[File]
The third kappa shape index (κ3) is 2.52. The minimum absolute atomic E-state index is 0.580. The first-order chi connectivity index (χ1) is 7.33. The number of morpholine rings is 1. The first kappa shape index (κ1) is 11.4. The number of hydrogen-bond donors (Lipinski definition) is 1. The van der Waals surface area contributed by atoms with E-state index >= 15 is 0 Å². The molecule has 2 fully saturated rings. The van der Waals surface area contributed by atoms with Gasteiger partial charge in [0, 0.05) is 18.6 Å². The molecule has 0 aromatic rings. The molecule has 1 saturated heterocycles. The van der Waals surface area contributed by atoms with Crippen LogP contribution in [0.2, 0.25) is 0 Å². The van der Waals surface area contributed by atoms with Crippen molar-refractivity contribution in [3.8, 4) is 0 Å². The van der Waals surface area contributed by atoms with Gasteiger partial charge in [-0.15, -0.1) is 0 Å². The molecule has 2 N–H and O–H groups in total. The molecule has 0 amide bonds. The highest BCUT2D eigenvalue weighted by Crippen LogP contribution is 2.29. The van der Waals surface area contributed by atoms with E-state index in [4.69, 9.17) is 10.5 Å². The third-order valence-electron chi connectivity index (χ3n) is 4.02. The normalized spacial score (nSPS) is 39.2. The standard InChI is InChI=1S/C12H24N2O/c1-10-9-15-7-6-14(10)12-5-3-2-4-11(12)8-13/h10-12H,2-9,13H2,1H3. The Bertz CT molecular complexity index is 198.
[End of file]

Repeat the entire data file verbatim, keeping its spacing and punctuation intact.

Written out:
The third kappa shape index (κ3) is 2.52. The minimum absolute atomic E-state index is 0.580. The first-order chi connectivity index (χ1) is 7.33. The number of morpholine rings is 1. The first kappa shape index (κ1) is 11.4. The number of hydrogen-bond donors (Lipinski definition) is 1. The van der Waals surface area contributed by atoms with E-state index >= 15 is 0 Å². The molecule has 2 fully saturated rings. The van der Waals surface area contributed by atoms with Gasteiger partial charge in [0, 0.05) is 18.6 Å². The molecule has 0 aromatic rings. The molecule has 1 saturated heterocycles. The van der Waals surface area contributed by atoms with Crippen LogP contribution in [0.2, 0.25) is 0 Å². The van der Waals surface area contributed by atoms with Crippen molar-refractivity contribution in [3.8, 4) is 0 Å². The van der Waals surface area contributed by atoms with Gasteiger partial charge in [-0.15, -0.1) is 0 Å². The molecule has 2 N–H and O–H groups in total. The molecule has 0 amide bonds. The highest BCUT2D eigenvalue weighted by Crippen LogP contribution is 2.29. The van der Waals surface area contributed by atoms with E-state index in [4.69, 9.17) is 10.5 Å². The third-order valence-electron chi connectivity index (χ3n) is 4.02. The normalized spacial score (nSPS) is 39.2. The standard InChI is InChI=1S/C12H24N2O/c1-10-9-15-7-6-14(10)12-5-3-2-4-11(12)8-13/h10-12H,2-9,13H2,1H3. The Bertz CT molecular complexity index is 198.